The Art of Grabbing A Cab in The Big Wide World.
Mon 24 Aug 09
A few days ago, I got into a cab here in Santiago for a quick, nine block dash to the Metro station. The ride would ostensibly take three minutes....
Twenty-five minutes later, the cabbie and I leapt out of our respective doors and stared over the cab roof at each other with angry looks on our faces. The trip definitely did NOT go as planned......
When I was a kid, the idea of taking a cab was tantamount to being a high roller. My Dad thought cabs were a huge waste of money and instilled that in me. I read an article about London cabbies and their extensive training and encyclopedic knowledge of their city. I just assumed that this was the case in EVERY city. Cabs were for the rich, or the intelligencia, or something...Something, whatever it was, that I was not.
When I was 13 I started collecting comics, and I started with Amazing Spiderman 192. In it, Peter Parker takes a cab into the city, and the driver is a slovenly sort, rumpled and wearing a beat up newsie cap. He tries to run up the fare on ol' Pete, and our hero calls him on it. The cabbie's response, I remember clearly, is "Hey! I ain't tryin' ta rook ya, kid!" But Pete handles it. Spiderman showed me that cabbies could be lowlife rip off artists.
I don't remember my first local cab ride...lost in the mist.... But I remember my first foreign cab ride. None other than London, England. I couldn't get wait to get into one of those black clunky vehicles. I had visions of a guy in a suit saying things like "Good day to you Governor!" and "Where will it be, then, young sir?" It wasn't quite like that, but the man was personable, got me to where I was going efficiently, using a side street or two, maneuvering like the pro that he was. It was great.
My second was not so great - Caracas, Venezuela. I considered myself well travelled then with five different countries under my belt. I stood just inside the sliding opaque doors that lead from the safe haven of the country called “Airport” to any country in the world. I steeled myself, and went through. On the other side, the first people I saw were cab drivers. Every one of them had a laminated card that said “Tourist Information” clipped neatly to their lapels. The trouble was, no two of the cards were the same. I was ready for these guys, and just blasted through them. There is a second level to the Caracas airport, and I went up there to sit for fifteen minutes while the hooplah of a new flight full of tourists died down.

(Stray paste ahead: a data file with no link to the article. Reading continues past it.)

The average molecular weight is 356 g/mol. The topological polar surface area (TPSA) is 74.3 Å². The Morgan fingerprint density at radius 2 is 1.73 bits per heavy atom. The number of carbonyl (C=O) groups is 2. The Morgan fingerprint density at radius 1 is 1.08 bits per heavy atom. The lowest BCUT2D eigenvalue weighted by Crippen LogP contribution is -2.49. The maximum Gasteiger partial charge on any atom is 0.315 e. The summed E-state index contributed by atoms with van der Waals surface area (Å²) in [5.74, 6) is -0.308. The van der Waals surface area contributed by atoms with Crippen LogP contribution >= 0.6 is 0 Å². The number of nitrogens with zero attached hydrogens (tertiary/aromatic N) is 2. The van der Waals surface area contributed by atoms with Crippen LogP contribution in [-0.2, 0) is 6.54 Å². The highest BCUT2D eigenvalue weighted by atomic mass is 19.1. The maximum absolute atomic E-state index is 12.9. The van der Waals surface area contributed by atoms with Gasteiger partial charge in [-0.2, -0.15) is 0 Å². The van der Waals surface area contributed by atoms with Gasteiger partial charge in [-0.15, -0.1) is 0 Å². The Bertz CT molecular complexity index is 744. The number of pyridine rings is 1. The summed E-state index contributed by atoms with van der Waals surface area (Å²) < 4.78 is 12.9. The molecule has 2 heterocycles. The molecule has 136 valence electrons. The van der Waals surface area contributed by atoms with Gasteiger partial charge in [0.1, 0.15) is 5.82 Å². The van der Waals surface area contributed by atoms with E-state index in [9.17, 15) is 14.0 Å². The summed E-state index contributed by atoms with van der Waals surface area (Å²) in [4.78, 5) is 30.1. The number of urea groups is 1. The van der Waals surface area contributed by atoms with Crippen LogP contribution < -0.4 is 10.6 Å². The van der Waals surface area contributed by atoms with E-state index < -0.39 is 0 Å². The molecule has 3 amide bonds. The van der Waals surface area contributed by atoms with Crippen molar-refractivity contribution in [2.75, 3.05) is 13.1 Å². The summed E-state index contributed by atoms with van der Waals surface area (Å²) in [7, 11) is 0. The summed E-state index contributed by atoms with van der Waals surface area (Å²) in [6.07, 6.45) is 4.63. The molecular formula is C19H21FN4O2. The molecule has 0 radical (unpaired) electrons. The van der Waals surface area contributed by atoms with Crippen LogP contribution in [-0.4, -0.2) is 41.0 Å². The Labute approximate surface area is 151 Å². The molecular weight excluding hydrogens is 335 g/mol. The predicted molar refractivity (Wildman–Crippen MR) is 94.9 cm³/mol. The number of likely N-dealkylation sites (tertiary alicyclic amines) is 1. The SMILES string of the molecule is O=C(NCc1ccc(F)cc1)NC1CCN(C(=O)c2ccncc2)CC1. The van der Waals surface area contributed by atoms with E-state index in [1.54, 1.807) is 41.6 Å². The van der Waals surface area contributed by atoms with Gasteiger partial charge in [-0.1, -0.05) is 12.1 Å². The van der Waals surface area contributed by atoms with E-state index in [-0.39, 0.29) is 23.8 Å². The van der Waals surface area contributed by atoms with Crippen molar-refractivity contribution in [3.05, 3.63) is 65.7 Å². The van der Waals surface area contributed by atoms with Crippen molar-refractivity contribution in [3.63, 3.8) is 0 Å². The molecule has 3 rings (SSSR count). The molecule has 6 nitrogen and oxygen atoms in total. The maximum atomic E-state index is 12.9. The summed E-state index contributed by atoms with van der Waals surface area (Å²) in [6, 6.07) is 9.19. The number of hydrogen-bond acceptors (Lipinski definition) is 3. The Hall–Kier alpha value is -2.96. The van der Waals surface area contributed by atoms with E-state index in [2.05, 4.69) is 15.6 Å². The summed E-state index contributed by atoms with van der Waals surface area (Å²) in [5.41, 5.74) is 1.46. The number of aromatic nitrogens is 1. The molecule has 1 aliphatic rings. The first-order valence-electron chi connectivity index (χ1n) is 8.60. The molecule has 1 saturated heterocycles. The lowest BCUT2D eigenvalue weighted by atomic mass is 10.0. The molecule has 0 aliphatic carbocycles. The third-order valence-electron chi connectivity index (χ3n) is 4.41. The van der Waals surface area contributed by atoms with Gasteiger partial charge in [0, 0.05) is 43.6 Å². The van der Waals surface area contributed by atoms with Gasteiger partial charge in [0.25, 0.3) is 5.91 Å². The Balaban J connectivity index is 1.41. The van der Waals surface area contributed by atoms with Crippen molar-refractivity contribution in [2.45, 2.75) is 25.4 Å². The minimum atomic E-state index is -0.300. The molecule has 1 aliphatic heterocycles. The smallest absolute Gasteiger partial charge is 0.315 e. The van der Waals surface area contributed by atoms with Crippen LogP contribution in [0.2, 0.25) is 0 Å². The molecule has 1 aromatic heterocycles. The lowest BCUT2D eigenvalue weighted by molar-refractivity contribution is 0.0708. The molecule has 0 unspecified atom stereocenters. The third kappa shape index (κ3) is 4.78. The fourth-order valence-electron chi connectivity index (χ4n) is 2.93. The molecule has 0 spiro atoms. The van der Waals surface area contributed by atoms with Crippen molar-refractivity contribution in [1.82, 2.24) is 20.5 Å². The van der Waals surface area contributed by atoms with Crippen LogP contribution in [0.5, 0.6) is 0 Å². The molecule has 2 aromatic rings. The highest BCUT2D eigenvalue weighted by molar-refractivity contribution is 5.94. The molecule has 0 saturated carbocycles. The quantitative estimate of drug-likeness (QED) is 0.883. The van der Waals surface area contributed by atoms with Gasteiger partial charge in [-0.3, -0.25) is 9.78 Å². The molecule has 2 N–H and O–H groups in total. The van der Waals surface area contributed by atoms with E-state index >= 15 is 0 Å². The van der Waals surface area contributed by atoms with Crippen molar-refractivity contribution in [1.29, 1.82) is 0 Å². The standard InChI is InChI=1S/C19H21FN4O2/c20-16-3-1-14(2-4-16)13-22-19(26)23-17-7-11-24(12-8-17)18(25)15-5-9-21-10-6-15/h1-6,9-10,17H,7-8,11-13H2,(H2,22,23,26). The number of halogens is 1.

While I was up there, a fellow without a tourist badge came up to me and told me in broken English that he knew where to get a trustworthy cab. I bought his line, and followed him out, past the other cabs and into the parking lot. That was mistake number one. (A real cab gets the privilege of pulling up front. The shady operators live in the parking lot... hey, I was new!) The fellow got into the front passenger seat, and the driver started the car. (Mistake number two, and three. Two, if there are two people in the cab, don't get in, unless it's a colectivo. Three, I was getting a shifty feeling and rather than listen to it, I ignored it.... Never do that.)
Oh, I got to my hotel okay. I dropped my stuff. I felt confident that things were going to work out. The two guys were friendly enough and invited me to hang out with them. I spent six hours getting drunk (mistake four...Don't get drunk when you don't know where you are, or how to get back) as the driver drove us to different spots around the city, and the other guy led me into place after place. I never paid a cent, and never found out the price of anything. I actually picked up a girl, but she was shooed away. I was their pigeon to pluck, no free riders.
After the six hours, I was drunk lost and defenseless... Then they stopped the cab and got me out. The driver waited in the car while the other guy introduced me to two tough looking friends. He told me I owed him 400 hundred dollars, or I was going to get tuned up. I only had 200, and had just enough latent toughness not to let them force me to use the ATM they had stopped in front of.... A two hundred dollar lesson I told myself as I staggered down Avenida Sabana Grande at three in the morning towards what I hoped was my hotel.